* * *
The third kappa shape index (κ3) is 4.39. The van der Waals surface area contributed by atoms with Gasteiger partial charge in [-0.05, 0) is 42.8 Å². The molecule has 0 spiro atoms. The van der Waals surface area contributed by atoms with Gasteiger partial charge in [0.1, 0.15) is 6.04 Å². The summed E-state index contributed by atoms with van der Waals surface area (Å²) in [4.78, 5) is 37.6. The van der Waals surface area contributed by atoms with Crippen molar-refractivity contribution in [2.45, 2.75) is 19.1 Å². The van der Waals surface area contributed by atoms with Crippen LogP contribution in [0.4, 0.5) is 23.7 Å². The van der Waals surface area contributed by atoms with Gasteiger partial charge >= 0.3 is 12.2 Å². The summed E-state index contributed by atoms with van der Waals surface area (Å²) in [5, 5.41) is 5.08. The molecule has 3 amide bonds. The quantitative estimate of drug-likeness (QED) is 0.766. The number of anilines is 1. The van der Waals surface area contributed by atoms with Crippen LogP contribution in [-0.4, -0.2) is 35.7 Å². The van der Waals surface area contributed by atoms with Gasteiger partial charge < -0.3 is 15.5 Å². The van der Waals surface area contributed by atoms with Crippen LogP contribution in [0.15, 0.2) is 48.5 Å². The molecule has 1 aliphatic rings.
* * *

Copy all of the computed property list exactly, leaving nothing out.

The third kappa shape index (κ3) is 4.39. The van der Waals surface area contributed by atoms with Gasteiger partial charge in [-0.05, 0) is 42.8 Å². The molecule has 0 spiro atoms. The van der Waals surface area contributed by atoms with Gasteiger partial charge in [0.1, 0.15) is 6.04 Å². The summed E-state index contributed by atoms with van der Waals surface area (Å²) in [4.78, 5) is 37.6. The van der Waals surface area contributed by atoms with Crippen molar-refractivity contribution in [2.45, 2.75) is 19.1 Å². The van der Waals surface area contributed by atoms with Crippen LogP contribution in [0.4, 0.5) is 23.7 Å². The van der Waals surface area contributed by atoms with Gasteiger partial charge >= 0.3 is 12.2 Å². The summed E-state index contributed by atoms with van der Waals surface area (Å²) in [5, 5.41) is 5.08. The molecule has 3 amide bonds. The quantitative estimate of drug-likeness (QED) is 0.766. The number of anilines is 1. The van der Waals surface area contributed by atoms with Crippen LogP contribution in [-0.4, -0.2) is 35.7 Å². The van der Waals surface area contributed by atoms with Gasteiger partial charge < -0.3 is 15.5 Å². The van der Waals surface area contributed by atoms with Crippen LogP contribution in [0.15, 0.2) is 48.5 Å². The molecule has 1 aliphatic rings.